Many socio-economic factors influence the likelihood of an area’s exposure to environmental pollution, and one unequivocal indicator in the UK is race.
Environmental racism is expressed in various forms and can be observed on all scales. The most well-discussed is that on a global scale, whereby BIPOC communities are disproportionately impacted by climate change, whilst they are contributing to the crisis the least in terms of emissions.
Less well-discussed are these issues occurring within the national context; official sanctions of pollutants within minority communities, and the disproportionate impact of these communities exposed to the greatest levels of air pollution are just two examples of the realities being faced today.
When we hear of these national-scale issues, it’s common for us in the UK to think straight to the case of the U.S. where they are notorious for the placement of toxic waste sites in shockingly close proximity to POC. However, the UK is not innocent. When we understand and rightly acknowledge this, it gives context to the heart-breaking case of Ella Kissi-Debrah.
Ella was 9 years old when she passed away following an asthma attack in South-East London in 2013. Over 7 years later, in December 2020, a judge ruled that ‘excessive air pollution’ was a contributing factor to her death. This comes as no surprise when we are made aware that the levels of pollution at the Catford monitoring station, just one mile from Ella’s family home, consistently surpassed EU pollution limits for the three years prior to her death. As such, Ella’s death certificate was the first in UK history to have this listed as a cause of death.
Ella’s case alone is one too many and highlights the devastating reality of environmental racism in the UK. Effective action must be taken. We can no longer afford to put in place incremental changes that leave no positive outcomes for the people most effected; we must strive for transformative change and we must do it now.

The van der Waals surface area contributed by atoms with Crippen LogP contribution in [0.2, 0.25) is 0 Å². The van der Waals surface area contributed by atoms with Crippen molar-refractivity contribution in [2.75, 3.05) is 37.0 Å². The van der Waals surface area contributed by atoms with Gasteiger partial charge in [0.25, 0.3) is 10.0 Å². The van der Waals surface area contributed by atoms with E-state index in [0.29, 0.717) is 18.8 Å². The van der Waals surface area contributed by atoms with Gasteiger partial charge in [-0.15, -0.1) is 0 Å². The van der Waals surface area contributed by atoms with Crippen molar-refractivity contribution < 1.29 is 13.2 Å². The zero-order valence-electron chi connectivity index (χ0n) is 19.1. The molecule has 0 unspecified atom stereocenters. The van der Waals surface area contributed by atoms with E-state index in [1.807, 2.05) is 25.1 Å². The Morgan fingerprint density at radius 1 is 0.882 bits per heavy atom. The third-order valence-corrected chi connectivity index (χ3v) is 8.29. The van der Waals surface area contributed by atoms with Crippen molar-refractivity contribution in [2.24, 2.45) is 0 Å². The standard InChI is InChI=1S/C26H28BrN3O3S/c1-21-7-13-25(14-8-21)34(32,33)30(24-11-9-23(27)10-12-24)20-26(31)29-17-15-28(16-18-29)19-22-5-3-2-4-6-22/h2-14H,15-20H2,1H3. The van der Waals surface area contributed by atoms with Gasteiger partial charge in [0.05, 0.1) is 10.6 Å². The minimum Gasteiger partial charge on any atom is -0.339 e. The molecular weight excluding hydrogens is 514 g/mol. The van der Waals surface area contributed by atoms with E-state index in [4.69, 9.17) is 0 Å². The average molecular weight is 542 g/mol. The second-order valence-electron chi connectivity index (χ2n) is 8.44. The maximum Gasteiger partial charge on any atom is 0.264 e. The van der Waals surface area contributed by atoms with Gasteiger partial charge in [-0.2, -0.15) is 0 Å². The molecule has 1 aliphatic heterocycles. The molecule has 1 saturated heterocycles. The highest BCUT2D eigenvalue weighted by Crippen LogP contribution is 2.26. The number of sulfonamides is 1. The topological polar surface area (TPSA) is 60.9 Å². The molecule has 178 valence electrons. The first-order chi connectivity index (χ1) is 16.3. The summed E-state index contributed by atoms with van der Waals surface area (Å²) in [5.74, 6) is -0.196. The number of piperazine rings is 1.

Transformative change will only be made possible when we understand the roots of environmental racism. In order to do this, we must fully address centuries of institutional racism. The rise of capitalism in Europe was facilitated through the existence of racist ideologies, using ethno-racial hierarchies to sustain colonial processes and leading to Black communities within the UK.
Domination of such a system would never have occurred if not for this incessant exploitation of labour through coloniality of power, all in the name of profit for colonial nations and their citizens. The use of ethno-racial hierarchies as a technique to exploit Black people for labour invoked hostility of working-class White people towards Black people, as a means to sustain this system in pursuit of capital.
These racist ideologies have perpetuated within conscious and unconscious biases and passed through generations where they are expressed within today’s society. Within environmentalism, institutional racism is evident in the lack of racial diversity among leadership of major environmental organisations and corporate chief sustainability officers in the UK. Within the private and public sectors, the percentages of Black employees holding top leadership roles are 1.5% and 1% respectively.